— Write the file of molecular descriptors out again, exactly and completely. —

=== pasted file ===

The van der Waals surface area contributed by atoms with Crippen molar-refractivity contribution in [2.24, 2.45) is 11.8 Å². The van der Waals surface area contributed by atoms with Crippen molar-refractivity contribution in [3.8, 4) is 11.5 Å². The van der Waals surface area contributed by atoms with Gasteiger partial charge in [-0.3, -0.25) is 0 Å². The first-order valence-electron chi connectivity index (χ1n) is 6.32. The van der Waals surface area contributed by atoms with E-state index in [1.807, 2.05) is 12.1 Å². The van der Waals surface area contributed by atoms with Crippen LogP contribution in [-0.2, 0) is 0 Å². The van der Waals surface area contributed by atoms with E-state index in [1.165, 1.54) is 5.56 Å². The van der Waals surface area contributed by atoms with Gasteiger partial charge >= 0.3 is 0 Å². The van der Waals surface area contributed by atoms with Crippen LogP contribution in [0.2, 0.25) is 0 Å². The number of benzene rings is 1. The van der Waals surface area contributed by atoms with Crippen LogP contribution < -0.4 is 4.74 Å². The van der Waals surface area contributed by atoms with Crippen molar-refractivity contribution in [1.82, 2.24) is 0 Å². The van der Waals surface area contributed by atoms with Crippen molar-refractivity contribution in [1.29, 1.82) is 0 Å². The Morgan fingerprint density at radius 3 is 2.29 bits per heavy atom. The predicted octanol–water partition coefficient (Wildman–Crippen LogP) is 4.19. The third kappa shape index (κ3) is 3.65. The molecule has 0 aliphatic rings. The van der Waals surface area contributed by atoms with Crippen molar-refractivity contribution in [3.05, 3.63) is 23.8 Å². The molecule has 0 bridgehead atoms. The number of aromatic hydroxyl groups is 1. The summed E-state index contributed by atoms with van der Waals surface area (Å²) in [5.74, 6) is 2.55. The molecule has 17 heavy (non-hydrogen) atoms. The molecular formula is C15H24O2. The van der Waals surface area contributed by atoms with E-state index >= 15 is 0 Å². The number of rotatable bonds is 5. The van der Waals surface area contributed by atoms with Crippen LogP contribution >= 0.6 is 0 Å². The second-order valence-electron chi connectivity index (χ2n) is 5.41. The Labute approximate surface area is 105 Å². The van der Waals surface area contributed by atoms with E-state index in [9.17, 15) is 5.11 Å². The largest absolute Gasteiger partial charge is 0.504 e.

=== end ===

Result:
The van der Waals surface area contributed by atoms with Crippen molar-refractivity contribution in [2.24, 2.45) is 11.8 Å². The van der Waals surface area contributed by atoms with Crippen molar-refractivity contribution in [3.8, 4) is 11.5 Å². The van der Waals surface area contributed by atoms with Gasteiger partial charge in [-0.3, -0.25) is 0 Å². The first-order valence-electron chi connectivity index (χ1n) is 6.32. The van der Waals surface area contributed by atoms with E-state index in [1.807, 2.05) is 12.1 Å². The van der Waals surface area contributed by atoms with Crippen LogP contribution in [-0.2, 0) is 0 Å². The van der Waals surface area contributed by atoms with E-state index in [1.165, 1.54) is 5.56 Å². The van der Waals surface area contributed by atoms with Gasteiger partial charge >= 0.3 is 0 Å². The van der Waals surface area contributed by atoms with Crippen LogP contribution in [0.2, 0.25) is 0 Å². The number of benzene rings is 1. The van der Waals surface area contributed by atoms with Crippen LogP contribution < -0.4 is 4.74 Å². The van der Waals surface area contributed by atoms with Crippen molar-refractivity contribution in [1.82, 2.24) is 0 Å². The van der Waals surface area contributed by atoms with Crippen molar-refractivity contribution in [1.29, 1.82) is 0 Å². The Morgan fingerprint density at radius 3 is 2.29 bits per heavy atom. The predicted octanol–water partition coefficient (Wildman–Crippen LogP) is 4.19. The third kappa shape index (κ3) is 3.65. The molecule has 0 aliphatic rings. The van der Waals surface area contributed by atoms with Crippen molar-refractivity contribution in [3.05, 3.63) is 23.8 Å². The molecule has 0 bridgehead atoms. The number of aromatic hydroxyl groups is 1. The summed E-state index contributed by atoms with van der Waals surface area (Å²) in [5.74, 6) is 2.55. The molecule has 17 heavy (non-hydrogen) atoms. The molecular formula is C15H24O2. The van der Waals surface area contributed by atoms with E-state index >= 15 is 0 Å². The number of rotatable bonds is 5. The van der Waals surface area contributed by atoms with Crippen LogP contribution >= 0.6 is 0 Å². The second-order valence-electron chi connectivity index (χ2n) is 5.41. The Labute approximate surface area is 105 Å². The van der Waals surface area contributed by atoms with E-state index in [9.17, 15) is 5.11 Å². The largest absolute Gasteiger partial charge is 0.504 e.